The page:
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Scientific Article   |    
Osteogenic Activity of the Fourteen Types of Human Bone Morphogenetic Proteins (BMPs)
Hongwei Cheng, MD, PhD; Wei Jiang, BA; Frank M. Phillips, MD; Rex C. Haydon, MD, PhD; Ying Peng, MD; Lan Zhou, MD, PhD; Hue H. Luu, MD; Naili An, MD; Benjamin Breyer, MD; Pantila Vanichakarn, BS; Jan Paul Szatkowski, BS; Jae Yoon Park, BS; Tong-Chuan He, MD, PhD
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Investigation performed at The University of Chicago Medical Center, Chicago, Illinois

Hongwei Cheng, MD, PhD
Wei Jiang, BA
Rex C. Haydon, MD, PhD
Ying Peng, MD
Lan Zhou, MD, PhD
Hue H. Luu, MD
Naili An, MD
Benjamin Breyer, MD
Pantila Vanichakarn, BS
Jan Paul Szatkowski, BS
Jae Yoon Park, BS
Tong-Chuan He, MD, PhD
Department of Surgery, Section of Orthopaedic Surgery, Molecular Oncology Laboratory (H.C., W.J., F.M.P., R.C.H., Y.P., L.Z., H.H.L., N.A., B.B., P.V., J.P.S., J.Y.P. and T.-C.H), Committee on Genetics (Y.P. and T.-C.H.), Committee on Cancer Biology (N.A. and T.-C.H.), The University of Chicago Medical Center, 5841 South Maryland Avenue, MC3079, Chicago, IL 60637. E-mail address for T.-C. He: tche@surgery.bsd.uchicago.edu

Frank M. Phillips, MD
The Rush Arthritis and Orthopaedics Institute, 1725 West Harrison Street, Suite 1063, Chicago, IL 60612. E-mail address: frank.phillips@midwestortho.com

In support of their research or preparation of this manuscript, one or more of the authors received grants or outside funding from Schweppe Foundation (T.-C.H.), the Orthopaedic Research and Education Foundation (T.-C.H. and R.C.H.), the North American Spine Society (F.M.P. and T.-C.H.), and the Aircast Foundation (T.-C.H.). None of the authors received payments or other benefits or a commitment or agreement to provide such benefits from a commercial entity. No commercial entity paid or directed, or agreed to pay or direct, any benefits to any research fund, foundation, educational institution, or other charitable or nonprofit organization with which the authors are affiliated or associated. Human BMP cDNAs were provided by Genetics Institute (Cambridge, Massachusetts).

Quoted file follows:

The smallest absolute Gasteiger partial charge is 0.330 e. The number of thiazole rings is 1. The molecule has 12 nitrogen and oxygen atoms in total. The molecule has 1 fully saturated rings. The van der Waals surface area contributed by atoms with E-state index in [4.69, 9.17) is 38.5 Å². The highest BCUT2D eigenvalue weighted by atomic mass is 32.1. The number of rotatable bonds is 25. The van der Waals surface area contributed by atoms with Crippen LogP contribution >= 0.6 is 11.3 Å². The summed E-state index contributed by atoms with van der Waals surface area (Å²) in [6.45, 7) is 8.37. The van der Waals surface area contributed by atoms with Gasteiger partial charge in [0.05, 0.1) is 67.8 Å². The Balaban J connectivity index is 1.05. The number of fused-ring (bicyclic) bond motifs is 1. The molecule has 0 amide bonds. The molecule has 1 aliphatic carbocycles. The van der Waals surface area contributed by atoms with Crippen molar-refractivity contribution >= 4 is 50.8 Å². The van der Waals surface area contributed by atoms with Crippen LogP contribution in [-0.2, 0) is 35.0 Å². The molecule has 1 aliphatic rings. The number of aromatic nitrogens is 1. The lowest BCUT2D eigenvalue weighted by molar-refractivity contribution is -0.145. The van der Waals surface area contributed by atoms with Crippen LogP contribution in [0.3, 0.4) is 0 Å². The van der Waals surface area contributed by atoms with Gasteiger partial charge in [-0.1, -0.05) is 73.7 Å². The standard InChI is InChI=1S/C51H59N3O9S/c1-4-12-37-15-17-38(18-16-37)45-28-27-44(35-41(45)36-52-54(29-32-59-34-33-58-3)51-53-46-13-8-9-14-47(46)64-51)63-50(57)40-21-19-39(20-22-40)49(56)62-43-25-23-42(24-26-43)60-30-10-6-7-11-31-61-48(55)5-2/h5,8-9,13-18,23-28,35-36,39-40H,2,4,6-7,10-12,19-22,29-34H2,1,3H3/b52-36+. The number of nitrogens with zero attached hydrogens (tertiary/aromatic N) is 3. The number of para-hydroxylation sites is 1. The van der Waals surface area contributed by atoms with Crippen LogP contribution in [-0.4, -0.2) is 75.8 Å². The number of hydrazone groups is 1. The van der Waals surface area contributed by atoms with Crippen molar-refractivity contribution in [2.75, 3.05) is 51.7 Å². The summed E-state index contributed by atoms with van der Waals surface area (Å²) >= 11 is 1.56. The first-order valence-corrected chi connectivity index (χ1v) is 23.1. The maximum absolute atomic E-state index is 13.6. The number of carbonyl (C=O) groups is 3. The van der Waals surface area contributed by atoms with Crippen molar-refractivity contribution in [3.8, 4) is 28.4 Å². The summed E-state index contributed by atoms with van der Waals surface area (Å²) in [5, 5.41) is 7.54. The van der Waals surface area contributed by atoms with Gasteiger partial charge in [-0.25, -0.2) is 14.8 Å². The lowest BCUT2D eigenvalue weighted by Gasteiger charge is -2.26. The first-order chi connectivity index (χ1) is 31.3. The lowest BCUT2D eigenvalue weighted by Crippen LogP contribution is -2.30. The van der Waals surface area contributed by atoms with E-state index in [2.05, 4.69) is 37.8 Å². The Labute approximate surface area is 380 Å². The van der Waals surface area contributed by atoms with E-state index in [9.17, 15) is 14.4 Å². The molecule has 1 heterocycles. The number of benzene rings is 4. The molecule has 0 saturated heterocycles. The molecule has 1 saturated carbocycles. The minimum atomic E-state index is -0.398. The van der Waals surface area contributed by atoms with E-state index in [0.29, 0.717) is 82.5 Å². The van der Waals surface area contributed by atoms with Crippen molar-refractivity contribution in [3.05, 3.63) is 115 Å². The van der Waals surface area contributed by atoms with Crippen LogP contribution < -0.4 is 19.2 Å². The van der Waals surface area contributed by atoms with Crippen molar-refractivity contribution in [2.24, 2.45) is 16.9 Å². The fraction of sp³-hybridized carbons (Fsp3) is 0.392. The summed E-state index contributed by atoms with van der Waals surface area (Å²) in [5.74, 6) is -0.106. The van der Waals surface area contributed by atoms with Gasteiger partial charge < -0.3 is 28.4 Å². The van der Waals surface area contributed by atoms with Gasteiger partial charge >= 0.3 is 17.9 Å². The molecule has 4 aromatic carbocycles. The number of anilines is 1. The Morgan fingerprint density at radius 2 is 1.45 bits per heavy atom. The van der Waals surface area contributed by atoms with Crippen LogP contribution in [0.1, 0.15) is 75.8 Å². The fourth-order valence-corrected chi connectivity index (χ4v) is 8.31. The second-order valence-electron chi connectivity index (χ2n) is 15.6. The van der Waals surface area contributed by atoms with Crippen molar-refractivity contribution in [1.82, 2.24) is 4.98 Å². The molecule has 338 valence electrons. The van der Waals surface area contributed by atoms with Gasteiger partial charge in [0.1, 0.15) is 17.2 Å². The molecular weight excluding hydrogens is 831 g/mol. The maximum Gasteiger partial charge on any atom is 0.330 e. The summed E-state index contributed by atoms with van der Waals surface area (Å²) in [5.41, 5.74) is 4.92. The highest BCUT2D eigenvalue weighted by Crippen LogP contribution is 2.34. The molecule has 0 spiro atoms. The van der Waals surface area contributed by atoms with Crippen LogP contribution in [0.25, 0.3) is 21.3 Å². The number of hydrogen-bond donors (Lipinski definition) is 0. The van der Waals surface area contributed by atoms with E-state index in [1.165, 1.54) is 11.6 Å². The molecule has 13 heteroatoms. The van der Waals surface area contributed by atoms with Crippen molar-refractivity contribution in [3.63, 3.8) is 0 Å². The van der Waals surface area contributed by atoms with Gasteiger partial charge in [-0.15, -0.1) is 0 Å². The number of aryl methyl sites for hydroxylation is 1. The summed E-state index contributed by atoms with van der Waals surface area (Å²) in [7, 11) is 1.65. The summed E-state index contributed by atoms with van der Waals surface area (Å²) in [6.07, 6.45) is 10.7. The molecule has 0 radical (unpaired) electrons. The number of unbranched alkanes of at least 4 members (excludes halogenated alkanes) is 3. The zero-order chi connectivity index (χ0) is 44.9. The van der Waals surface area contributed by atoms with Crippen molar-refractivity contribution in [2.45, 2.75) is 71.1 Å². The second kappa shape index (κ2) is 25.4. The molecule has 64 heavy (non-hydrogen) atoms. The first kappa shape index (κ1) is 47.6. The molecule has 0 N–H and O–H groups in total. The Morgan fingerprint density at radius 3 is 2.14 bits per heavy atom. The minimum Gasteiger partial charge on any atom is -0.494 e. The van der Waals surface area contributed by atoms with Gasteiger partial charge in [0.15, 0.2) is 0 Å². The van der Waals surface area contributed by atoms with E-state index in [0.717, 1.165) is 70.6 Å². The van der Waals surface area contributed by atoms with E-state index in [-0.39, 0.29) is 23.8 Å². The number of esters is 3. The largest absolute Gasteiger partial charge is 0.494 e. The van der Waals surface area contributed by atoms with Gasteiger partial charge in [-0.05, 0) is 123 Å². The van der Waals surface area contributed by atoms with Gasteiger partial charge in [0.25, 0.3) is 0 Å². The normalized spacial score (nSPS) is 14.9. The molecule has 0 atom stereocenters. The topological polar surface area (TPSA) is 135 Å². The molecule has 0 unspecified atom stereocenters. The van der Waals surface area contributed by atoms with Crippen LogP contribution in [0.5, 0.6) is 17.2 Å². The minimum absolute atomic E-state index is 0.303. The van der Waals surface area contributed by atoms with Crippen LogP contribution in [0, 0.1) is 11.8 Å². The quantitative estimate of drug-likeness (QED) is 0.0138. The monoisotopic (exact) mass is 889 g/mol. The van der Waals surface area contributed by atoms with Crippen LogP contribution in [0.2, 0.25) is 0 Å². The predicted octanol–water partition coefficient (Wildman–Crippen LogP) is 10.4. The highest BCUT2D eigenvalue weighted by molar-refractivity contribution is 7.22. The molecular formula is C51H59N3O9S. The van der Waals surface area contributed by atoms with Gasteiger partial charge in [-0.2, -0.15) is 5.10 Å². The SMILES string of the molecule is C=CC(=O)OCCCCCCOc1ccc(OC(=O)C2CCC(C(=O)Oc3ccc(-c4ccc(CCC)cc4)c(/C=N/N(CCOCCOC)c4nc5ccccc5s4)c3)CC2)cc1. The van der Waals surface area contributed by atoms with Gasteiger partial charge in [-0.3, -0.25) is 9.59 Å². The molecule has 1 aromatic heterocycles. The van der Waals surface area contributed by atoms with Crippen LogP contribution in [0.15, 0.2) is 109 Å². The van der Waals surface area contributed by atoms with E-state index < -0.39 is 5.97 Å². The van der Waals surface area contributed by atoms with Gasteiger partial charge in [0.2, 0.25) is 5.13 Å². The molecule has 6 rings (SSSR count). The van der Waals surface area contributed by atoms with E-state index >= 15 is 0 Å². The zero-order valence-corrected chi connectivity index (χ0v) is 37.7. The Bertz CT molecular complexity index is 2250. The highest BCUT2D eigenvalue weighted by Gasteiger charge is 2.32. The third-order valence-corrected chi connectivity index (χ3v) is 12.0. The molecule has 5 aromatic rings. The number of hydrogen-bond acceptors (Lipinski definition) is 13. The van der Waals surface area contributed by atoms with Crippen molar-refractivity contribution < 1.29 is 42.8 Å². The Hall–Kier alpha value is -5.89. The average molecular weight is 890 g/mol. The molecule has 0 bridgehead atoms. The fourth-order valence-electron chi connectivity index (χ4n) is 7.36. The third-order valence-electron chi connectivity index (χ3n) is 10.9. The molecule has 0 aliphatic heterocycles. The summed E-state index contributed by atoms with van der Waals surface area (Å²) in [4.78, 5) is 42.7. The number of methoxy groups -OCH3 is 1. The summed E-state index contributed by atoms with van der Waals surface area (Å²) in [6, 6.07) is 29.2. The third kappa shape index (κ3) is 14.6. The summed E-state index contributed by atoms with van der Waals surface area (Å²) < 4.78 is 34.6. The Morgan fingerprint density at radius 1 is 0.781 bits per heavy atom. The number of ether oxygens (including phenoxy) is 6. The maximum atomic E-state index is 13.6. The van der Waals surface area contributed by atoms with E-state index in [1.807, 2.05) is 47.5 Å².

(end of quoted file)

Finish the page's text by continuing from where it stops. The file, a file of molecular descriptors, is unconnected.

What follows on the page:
A commentary is available with the electronic versions of this article, on our web site (www.jbjs.org) and on our quarterly CD-ROM (call our subscription department, at 781-449-9780, to order the CD-ROM).

J Bone Joint Surg Am, 2003 Aug 01;85(8):1544-1552
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Abstract

Background: Bone morphogenic proteins (BMPs) are known to promote osteogenesis, and clinical trials are currently underway to evaluate the ability of certain BMPs to promote fracture-healing and spinal fusion. The optimal BMPs to be used in different clinical applications have not been elucidated, and a comprehensive evaluation of the relative osteogenic activity of different BMPs is lacking.

Methods: To identify the BMPs that may possess the most osteoinductive activity, we analyzed the osteogenic activity of BMPs in mesenchymal progenitor and osteoblastic cells. Recombinant adenoviruses expressing fourteen human BMPs (BMP-2 to BMP-15) were constructed to infect pluripotent mesenchymal progenitor C3H10T1/2 cells, preosteoblastic C2C12 cells, and osteoblastic TE-85 cells. Osteogenic activity was determined by measuring the induction of alkaline phosphatase, osteocalcin, and matrix mineralization upon BMP stimulation.